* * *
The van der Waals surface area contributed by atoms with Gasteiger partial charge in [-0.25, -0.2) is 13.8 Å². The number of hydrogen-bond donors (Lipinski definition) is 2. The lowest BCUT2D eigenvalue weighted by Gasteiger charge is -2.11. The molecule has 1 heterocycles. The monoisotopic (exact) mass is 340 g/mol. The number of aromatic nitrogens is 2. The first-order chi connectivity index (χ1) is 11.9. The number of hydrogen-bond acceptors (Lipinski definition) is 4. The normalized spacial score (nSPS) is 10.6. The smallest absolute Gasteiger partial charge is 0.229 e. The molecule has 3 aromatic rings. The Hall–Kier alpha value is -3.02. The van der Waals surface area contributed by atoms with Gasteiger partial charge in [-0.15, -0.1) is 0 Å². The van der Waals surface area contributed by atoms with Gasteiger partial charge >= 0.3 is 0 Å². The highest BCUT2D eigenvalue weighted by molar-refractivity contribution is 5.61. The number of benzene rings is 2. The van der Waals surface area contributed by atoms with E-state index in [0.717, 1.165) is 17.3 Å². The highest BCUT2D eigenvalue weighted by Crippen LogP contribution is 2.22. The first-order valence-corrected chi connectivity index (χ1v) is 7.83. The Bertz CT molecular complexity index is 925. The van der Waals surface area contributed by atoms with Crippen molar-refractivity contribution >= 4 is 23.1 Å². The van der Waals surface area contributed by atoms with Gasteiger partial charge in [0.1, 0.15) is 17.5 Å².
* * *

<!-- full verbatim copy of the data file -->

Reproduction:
The van der Waals surface area contributed by atoms with Gasteiger partial charge in [-0.25, -0.2) is 13.8 Å². The number of hydrogen-bond donors (Lipinski definition) is 2. The lowest BCUT2D eigenvalue weighted by Gasteiger charge is -2.11. The molecule has 1 heterocycles. The monoisotopic (exact) mass is 340 g/mol. The number of aromatic nitrogens is 2. The first-order chi connectivity index (χ1) is 11.9. The number of hydrogen-bond acceptors (Lipinski definition) is 4. The normalized spacial score (nSPS) is 10.6. The smallest absolute Gasteiger partial charge is 0.229 e. The molecule has 3 aromatic rings. The Hall–Kier alpha value is -3.02. The van der Waals surface area contributed by atoms with Gasteiger partial charge in [-0.15, -0.1) is 0 Å². The van der Waals surface area contributed by atoms with Gasteiger partial charge >= 0.3 is 0 Å². The highest BCUT2D eigenvalue weighted by molar-refractivity contribution is 5.61. The number of benzene rings is 2. The van der Waals surface area contributed by atoms with E-state index in [0.717, 1.165) is 17.3 Å². The highest BCUT2D eigenvalue weighted by Crippen LogP contribution is 2.22. The first-order valence-corrected chi connectivity index (χ1v) is 7.83. The Bertz CT molecular complexity index is 925. The van der Waals surface area contributed by atoms with Crippen molar-refractivity contribution >= 4 is 23.1 Å². The van der Waals surface area contributed by atoms with Gasteiger partial charge in [0.1, 0.15) is 17.5 Å².